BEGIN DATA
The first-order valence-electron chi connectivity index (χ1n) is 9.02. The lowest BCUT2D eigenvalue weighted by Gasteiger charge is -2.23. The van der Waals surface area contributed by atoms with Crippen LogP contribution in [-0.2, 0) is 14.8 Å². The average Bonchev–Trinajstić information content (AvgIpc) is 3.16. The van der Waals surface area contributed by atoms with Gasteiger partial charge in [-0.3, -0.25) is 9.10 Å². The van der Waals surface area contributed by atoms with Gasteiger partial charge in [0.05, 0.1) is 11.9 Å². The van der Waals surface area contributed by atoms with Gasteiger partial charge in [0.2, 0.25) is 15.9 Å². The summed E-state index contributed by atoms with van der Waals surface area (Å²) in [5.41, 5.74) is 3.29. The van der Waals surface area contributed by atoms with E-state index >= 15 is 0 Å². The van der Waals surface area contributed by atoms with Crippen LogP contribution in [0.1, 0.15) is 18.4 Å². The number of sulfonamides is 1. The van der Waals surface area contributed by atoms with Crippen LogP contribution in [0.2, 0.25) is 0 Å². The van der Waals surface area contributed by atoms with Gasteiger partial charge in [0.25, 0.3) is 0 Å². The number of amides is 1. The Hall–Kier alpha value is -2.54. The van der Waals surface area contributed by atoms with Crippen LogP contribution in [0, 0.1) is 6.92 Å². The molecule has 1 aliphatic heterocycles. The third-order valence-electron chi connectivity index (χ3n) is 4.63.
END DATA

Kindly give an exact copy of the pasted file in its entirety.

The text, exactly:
The first-order valence-electron chi connectivity index (χ1n) is 9.02. The lowest BCUT2D eigenvalue weighted by Gasteiger charge is -2.23. The van der Waals surface area contributed by atoms with Crippen LogP contribution in [-0.2, 0) is 14.8 Å². The average Bonchev–Trinajstić information content (AvgIpc) is 3.16. The van der Waals surface area contributed by atoms with Gasteiger partial charge in [-0.3, -0.25) is 9.10 Å². The van der Waals surface area contributed by atoms with Gasteiger partial charge in [0.05, 0.1) is 11.9 Å². The van der Waals surface area contributed by atoms with Gasteiger partial charge in [0.2, 0.25) is 15.9 Å². The summed E-state index contributed by atoms with van der Waals surface area (Å²) in [5.41, 5.74) is 3.29. The van der Waals surface area contributed by atoms with E-state index >= 15 is 0 Å². The van der Waals surface area contributed by atoms with Crippen LogP contribution in [0.1, 0.15) is 18.4 Å². The number of sulfonamides is 1. The van der Waals surface area contributed by atoms with Crippen LogP contribution in [0.2, 0.25) is 0 Å². The van der Waals surface area contributed by atoms with Gasteiger partial charge in [0.25, 0.3) is 0 Å². The number of amides is 1. The Hall–Kier alpha value is -2.54. The van der Waals surface area contributed by atoms with Crippen LogP contribution in [0, 0.1) is 6.92 Å². The molecule has 1 aliphatic heterocycles. The third-order valence-electron chi connectivity index (χ3n) is 4.63.